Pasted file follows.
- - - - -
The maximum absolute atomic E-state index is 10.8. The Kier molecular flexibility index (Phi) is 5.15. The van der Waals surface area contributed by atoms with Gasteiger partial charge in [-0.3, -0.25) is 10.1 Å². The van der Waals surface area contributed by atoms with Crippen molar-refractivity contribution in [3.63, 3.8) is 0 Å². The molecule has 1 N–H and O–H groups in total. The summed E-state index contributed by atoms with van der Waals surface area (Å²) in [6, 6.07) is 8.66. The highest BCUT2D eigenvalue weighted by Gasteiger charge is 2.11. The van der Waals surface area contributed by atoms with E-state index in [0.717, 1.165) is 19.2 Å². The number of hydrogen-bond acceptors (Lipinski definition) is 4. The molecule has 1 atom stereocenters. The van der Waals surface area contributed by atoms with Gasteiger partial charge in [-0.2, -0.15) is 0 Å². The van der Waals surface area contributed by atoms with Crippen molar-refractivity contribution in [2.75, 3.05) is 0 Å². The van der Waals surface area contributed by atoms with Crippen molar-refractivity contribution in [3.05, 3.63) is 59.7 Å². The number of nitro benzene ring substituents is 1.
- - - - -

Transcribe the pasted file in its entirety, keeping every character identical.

The maximum absolute atomic E-state index is 10.8. The Kier molecular flexibility index (Phi) is 5.15. The van der Waals surface area contributed by atoms with Gasteiger partial charge in [-0.3, -0.25) is 10.1 Å². The van der Waals surface area contributed by atoms with Crippen molar-refractivity contribution in [3.63, 3.8) is 0 Å². The molecule has 1 N–H and O–H groups in total. The summed E-state index contributed by atoms with van der Waals surface area (Å²) in [6, 6.07) is 8.66. The highest BCUT2D eigenvalue weighted by Gasteiger charge is 2.11. The van der Waals surface area contributed by atoms with E-state index in [0.717, 1.165) is 19.2 Å². The number of hydrogen-bond acceptors (Lipinski definition) is 4. The molecule has 1 atom stereocenters. The van der Waals surface area contributed by atoms with Gasteiger partial charge in [-0.2, -0.15) is 0 Å². The van der Waals surface area contributed by atoms with Crippen molar-refractivity contribution in [2.75, 3.05) is 0 Å². The van der Waals surface area contributed by atoms with Crippen molar-refractivity contribution in [3.05, 3.63) is 59.7 Å². The number of nitro benzene ring substituents is 1.